The He of the 12 populations ranged from 0.0172 to 0.3606, the Ho ranged from 0.0208 to 0.3854, and the average values were 0.2183 and 0.2203, respectively (Table 2). The average Ne was 1.3640 and it ranged from 1.0243 to 1.6265; whereas the average PIC was 0.1832 and it ranged from 0.0143 to 0.2799. The Ne, PIC, He, and Ho of Shawutou were the highest among the 12 populations, which indicates that this native Jiangsu breed shows evidence of high genetic diversity. However, the genetic parameters of the crossbreed Sushan were the lowest among these Jiangsu pig populations, followed by Sujiang, indicating that these two crossbreeds have low genetic diversities, likely as a result of continuous selection in every generation. The FIS value which is the inbreeding coefficient of the population ranged from −0.2308 (Duroc) to 0.1108 (Mi). The FIS values of Erhualian, Middle Meishan, Mi, Sujiang, and Small Meishan were positive, indicating that these five populations show a degree of inbreeding.
The heatmap of the FST between each pig population is shown in Figure 3. In general, the Jiangsu pig populations were highly differentiated from the two commercial breeds (Large White and Duroc), Italian native breed (Sicilian black), and two crossbreeds (Sujiang and Sushan). Among the seven Jiangsu native pig populations, the FST ranged from 0.0873 to 0.3069. The lowest FST (0.0873) was recorded between Shawutou and Middle Meishan, and the highest FST (0.3069) was recorded between Huai and Small Meishan. Six populations around Taihu Lake (Erhaulian, Fengjing, Middle Meishan, Small Meishan, Mi, and Shawutou) showed relatively low FST values, indicating that they have a similar genetic background. The FST between the three external breeds (the two commercial breeds and Italian native breed) and Jiangsu native pig populations ranged from 0.3250 to 0.5835. The two crossbreeds (Sujiang and Sushan) and external pig breeds had a relatively lower FST (ranging from 0.0142 to 0.1652) in comparison with a higher FST between the crossbreeds and the Jiangsu native pig populations (ranging from 0.2051 to 0.4691). This may be due to the fact that these two crossbreeds consist of more than 50% external pig breed parentage.

3.3. Genetic Distance and Population Structure

Based on Nei’s genetic distance (Table 3), between the Jiangsu native pig populations and external breeds was a longer genetic distance than between the native population and Jiangsu crossbreeds. The distance ranged from 0.2758 to 0.6936 between the Jiangsu native breeds and three external pig breeds and 0.1867 to 0.6091 between the Jiangsu native population and crossbreeds. Between the Jiangsu crossbreeds and external breeds was a small genetic distance. Among the seven Jiangsu native populations, the distance was relatively low, and ranged from 0.0955 (Mi and Middle Meishan) to 0.3639 (Middle Meishan and Huai). Huai was more distantly related to the other Jiangsu native pig populations with a distance between them that ranged from 0.2159 (Mi) to 0.3639 (Middle Meishan). The tendency of the genetic identity among the 12 populations was similar to the genetic distance.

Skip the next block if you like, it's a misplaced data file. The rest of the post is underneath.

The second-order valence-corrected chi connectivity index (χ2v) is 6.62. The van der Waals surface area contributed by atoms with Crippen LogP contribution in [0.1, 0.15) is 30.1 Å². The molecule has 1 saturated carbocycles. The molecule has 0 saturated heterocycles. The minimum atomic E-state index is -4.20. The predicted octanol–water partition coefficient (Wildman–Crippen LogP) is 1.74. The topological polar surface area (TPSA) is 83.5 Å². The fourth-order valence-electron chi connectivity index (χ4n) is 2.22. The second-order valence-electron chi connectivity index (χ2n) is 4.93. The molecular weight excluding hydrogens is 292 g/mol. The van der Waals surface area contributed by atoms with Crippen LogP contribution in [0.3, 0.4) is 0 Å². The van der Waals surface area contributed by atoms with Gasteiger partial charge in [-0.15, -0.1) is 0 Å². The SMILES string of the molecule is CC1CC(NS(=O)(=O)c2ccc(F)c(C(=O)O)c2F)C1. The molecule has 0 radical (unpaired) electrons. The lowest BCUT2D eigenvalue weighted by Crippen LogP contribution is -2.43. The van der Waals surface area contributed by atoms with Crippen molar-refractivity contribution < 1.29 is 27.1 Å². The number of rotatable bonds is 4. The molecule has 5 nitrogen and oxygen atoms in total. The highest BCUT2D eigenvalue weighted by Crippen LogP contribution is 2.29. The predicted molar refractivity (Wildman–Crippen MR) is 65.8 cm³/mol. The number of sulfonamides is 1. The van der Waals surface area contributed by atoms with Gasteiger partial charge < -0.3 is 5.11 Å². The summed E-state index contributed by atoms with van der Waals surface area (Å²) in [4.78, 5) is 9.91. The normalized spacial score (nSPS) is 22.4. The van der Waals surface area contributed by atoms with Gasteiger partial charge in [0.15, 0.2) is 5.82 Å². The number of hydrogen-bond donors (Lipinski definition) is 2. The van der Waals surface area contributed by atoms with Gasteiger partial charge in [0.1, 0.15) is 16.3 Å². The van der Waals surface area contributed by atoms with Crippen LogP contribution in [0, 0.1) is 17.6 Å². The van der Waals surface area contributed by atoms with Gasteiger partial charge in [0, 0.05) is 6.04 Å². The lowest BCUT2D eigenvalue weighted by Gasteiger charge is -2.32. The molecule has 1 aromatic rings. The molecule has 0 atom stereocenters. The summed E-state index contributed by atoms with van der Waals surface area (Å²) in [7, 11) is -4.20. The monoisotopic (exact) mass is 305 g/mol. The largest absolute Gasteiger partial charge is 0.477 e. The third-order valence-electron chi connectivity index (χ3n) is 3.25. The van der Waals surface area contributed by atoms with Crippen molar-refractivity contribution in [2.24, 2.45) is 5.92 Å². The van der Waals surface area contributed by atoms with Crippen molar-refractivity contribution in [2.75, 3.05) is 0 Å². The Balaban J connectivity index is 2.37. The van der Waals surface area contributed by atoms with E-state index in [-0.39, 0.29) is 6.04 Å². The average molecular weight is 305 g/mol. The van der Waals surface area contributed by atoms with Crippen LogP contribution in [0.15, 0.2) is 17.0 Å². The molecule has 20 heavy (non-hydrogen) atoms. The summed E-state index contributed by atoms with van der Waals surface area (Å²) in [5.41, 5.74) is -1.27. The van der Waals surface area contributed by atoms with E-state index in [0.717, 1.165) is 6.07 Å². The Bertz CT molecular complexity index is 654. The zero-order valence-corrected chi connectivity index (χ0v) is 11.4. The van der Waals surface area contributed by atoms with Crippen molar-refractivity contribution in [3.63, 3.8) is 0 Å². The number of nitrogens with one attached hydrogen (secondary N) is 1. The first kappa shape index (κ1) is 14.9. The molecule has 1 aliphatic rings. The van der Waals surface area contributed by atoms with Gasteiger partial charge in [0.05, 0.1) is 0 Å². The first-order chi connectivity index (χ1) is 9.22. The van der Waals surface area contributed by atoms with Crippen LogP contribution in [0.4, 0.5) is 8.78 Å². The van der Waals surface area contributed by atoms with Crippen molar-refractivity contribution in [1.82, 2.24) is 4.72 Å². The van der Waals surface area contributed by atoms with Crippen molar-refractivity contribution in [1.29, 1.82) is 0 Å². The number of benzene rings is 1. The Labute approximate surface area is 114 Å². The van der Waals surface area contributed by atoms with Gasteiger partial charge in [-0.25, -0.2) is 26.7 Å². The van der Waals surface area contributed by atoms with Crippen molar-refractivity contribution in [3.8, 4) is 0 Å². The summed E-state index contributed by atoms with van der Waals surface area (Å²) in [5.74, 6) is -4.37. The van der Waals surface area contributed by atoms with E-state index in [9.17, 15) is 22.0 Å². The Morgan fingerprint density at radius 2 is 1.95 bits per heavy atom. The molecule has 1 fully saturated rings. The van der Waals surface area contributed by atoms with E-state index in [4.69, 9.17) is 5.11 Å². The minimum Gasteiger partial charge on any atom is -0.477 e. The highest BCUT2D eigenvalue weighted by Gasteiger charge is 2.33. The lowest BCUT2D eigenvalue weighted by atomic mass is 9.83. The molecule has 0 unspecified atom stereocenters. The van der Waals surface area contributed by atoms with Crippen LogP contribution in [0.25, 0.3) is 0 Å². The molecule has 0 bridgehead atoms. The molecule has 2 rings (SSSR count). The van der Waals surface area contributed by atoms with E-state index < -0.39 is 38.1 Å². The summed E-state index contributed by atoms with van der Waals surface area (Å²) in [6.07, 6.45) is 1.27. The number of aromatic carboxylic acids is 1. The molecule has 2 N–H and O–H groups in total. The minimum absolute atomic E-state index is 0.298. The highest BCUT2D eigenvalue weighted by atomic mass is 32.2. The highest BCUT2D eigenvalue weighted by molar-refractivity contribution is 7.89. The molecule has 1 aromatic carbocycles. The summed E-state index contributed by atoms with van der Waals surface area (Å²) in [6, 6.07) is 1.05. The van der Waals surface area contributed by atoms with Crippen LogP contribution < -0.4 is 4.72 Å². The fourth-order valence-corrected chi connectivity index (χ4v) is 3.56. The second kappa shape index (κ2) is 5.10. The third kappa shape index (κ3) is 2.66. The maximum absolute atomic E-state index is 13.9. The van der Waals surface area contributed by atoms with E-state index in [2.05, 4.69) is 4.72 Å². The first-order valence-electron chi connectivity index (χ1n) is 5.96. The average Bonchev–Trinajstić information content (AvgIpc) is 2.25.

As shown in UPGMA tree based on Nei’s distance (Figure 4A), these twelve populations were divided into two main branches. All of the Jiangsu native pig populations formed one branch, while the Jiangsu crossbreeds and three external pig breeds formed the other branches. Among the Jiangsu native pig breeds, six of the pig populations near Taihu Lake grouped together and Huai formed one branch independently. In another branch, Sujiang formed one subbranch, and Sushan and the other external pig breeds formed the other subbranch.
The population structure of the seven Jiangsu native pig populations, two Jiangsu crossbreeds, and three external breeds was quantified using Structure (Figure 4B). When K = 2–4, Erhualian, Fengjing, Small Meishan, Middle Meishan, Mi, and Shawutou around Taihu Lake shared a common ancestry. When K = 4–6, Huai, Sujiang, and Mi shared a common ancestry. Also, Sushan and the three external breeds formed one population. With the increase in the K value, Sushan was closer to SB and LW.
The principal components classified the Jiangsu native pig populations and the other five breeds into two different groups (Figure 5). In addition, Huai was differentiated from the other six Jiangsu native pig populations. These data agreed with the NJ tree and population structure data described above.

4. Discussion